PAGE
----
Who says you can't put a price on publicity? The Apple iPad product placement in last week's episode of the ABC hit sitcom Modern Family might've been free, but it sure was worth a chunk of change. Joyce Julius & Associates estimates the iPad hauled in some $650,000 worth of television exposure and another $250,000 from print and Internet stories about the extensive integration. The episode, dubbed "Game Changer," centered on goofy gadget-lover Phil Dunphy and his lust for getting an iPad for his birthday. He did end up with one—he even got to blow out the virtual candles—but not until his family went to extreme lengths to secure the coveted e-tablet. (Faking a terminal illness was involved.) The iPad had nine name checks in the show and appeared on screen for 37 seconds, the research firm said. (A few of those were in the final scene, when Phil stroked his new iPad and professed his love—out loud.) The Apple name itself, in addition to being the Dunphy household's computer brand of choice, had nine seconds of face time and one verbal reference, according to the research. About 9.5 million people watched the show, during which Apple bought no ads. If it had, it would've needed to cough up $130,388 for a 30-second spot. No need for that, though. As usual, Apple wins again.

—Posted by T.L. Stanley

Apple's iPad gets 30 minutes of love from ABC's 'Modern Family'

Posted on Thu Apr 1 2010


All of geekdom is salivating over the launch of the iPad this Saturday, and nerdy Phil, one of the main characters on ABC's hit sitcom Modern Family, was no exception in this week's episode, dubbed "Game Changer." In fact, the self-described early adopter, whose birthday on the show coincides with the debut of the coveted tablet, says that "Steve Jobs and God" must've gotten together to make his special day even more special. One of the episode's main plots revolves around the wacky pursuit of an iPad after Phil's wife oversleeps and misses the initial batch, which sold like hot cakes in the wee hours. So, yes, there's a lot of very valuable product placement that the device doesn't even need. I'm convinced Apple paid nothing here, simply giving a nod to the writers to liberally sprinkle in iPad references and glam shots at will. Expect this to be the first in a long line of iPad cameos on TV series. In this case, it certainly fits with a character that fans have come to love as a techie who'd be crushed without the newest must-have gadget. And when he finds out that his son put out the word that he was dying in order to score an iPad, he'll be OK with it.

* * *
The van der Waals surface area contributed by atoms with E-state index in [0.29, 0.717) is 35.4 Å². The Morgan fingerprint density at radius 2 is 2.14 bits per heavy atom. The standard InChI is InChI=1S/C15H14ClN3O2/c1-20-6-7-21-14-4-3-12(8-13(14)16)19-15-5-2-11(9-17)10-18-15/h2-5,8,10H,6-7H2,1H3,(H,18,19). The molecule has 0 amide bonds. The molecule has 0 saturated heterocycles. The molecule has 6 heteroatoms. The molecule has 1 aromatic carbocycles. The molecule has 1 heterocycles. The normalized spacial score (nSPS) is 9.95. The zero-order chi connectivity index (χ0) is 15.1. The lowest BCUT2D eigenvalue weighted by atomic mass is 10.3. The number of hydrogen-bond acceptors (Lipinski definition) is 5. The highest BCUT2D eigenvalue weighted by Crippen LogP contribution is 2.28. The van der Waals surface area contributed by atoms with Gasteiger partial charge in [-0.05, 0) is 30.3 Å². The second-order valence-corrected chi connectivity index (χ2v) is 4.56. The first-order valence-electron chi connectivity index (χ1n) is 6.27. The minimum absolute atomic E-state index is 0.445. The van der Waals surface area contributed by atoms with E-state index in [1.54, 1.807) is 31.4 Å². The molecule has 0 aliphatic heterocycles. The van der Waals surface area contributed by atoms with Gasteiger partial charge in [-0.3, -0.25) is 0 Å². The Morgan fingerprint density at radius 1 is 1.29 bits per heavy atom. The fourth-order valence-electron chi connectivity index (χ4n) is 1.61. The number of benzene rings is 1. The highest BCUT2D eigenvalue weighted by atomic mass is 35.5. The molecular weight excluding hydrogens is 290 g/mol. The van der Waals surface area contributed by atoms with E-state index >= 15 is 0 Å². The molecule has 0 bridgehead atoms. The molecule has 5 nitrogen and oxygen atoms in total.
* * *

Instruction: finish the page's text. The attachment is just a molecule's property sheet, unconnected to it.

—Posted by T.L. Stanley

There's no lack of product placement in Lady Gaga's latest video

Posted on Mon Mar 15 2010

The new Lady Gaga video is finally out—my palms are sweaty!—and it does not disappoint on creative short film, bumping beat and product placement levels. Oh, Gaga, ever the brand ambassador. The pop singer/found-object-fashionplate crams in Plenty of Fish, Wonder Bread, Miracle Whip, Virgin Mobile, Diet Coke (empty cans serve as rollers for her fabulous hair) and two, count 'em two, placements for Polaroid in the music vid for her newest single, "Telephone." Lady Gaga signed on a couple of months back to be the marketer's creative director and inventor of specialty products. No one really knows what that means, but judging from her first video release since announcing the deal, it translates to a flash of an ad and Gaga snapping an instant pic of Beyoncé in a video that's racked up more than 15 million views on YouTube since last Thursday. Hey, the girl is hot. If you're not already inclined to watch the video—who are you, by the way?—here are a few more enticements: "prison for bitches," Beyoncé in destroyed denim shorts that are a fraction of the size of Daisy Dukes, and the first appearance since Kill Bill of the Pussy Wagon. Yeah, take a seat.

—Posted by T.L. Stanley

Oscar-winning short film Logorama outs Mr. Clean

Posted on Wed Mar 10 2010